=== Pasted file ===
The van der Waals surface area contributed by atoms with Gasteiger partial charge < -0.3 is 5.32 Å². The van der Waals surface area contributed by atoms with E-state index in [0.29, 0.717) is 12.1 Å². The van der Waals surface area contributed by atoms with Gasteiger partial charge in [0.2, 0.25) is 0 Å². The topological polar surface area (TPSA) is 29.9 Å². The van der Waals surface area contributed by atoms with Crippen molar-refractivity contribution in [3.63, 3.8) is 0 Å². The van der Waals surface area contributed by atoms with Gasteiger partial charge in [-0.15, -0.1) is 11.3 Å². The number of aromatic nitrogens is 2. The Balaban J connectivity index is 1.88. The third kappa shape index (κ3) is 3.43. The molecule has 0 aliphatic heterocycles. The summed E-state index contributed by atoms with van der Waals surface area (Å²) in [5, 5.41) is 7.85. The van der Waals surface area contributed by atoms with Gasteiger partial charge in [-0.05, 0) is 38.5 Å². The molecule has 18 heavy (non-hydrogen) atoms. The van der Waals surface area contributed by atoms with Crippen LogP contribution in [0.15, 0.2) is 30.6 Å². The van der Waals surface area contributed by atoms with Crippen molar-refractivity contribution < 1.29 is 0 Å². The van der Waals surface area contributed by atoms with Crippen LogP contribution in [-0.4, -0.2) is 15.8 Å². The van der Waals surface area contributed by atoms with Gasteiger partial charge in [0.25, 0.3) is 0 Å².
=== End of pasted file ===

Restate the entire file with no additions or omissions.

The van der Waals surface area contributed by atoms with Gasteiger partial charge < -0.3 is 5.32 Å². The van der Waals surface area contributed by atoms with E-state index in [0.29, 0.717) is 12.1 Å². The van der Waals surface area contributed by atoms with Gasteiger partial charge in [0.2, 0.25) is 0 Å². The topological polar surface area (TPSA) is 29.9 Å². The van der Waals surface area contributed by atoms with Crippen molar-refractivity contribution in [3.63, 3.8) is 0 Å². The van der Waals surface area contributed by atoms with Gasteiger partial charge in [-0.15, -0.1) is 11.3 Å². The number of aromatic nitrogens is 2. The Balaban J connectivity index is 1.88. The third kappa shape index (κ3) is 3.43. The molecule has 0 aliphatic heterocycles. The summed E-state index contributed by atoms with van der Waals surface area (Å²) in [5, 5.41) is 7.85. The van der Waals surface area contributed by atoms with Gasteiger partial charge in [-0.05, 0) is 38.5 Å². The molecule has 18 heavy (non-hydrogen) atoms. The van der Waals surface area contributed by atoms with Crippen LogP contribution in [0.15, 0.2) is 30.6 Å². The van der Waals surface area contributed by atoms with Crippen molar-refractivity contribution < 1.29 is 0 Å². The van der Waals surface area contributed by atoms with Crippen LogP contribution in [-0.4, -0.2) is 15.8 Å². The van der Waals surface area contributed by atoms with Gasteiger partial charge in [0.25, 0.3) is 0 Å².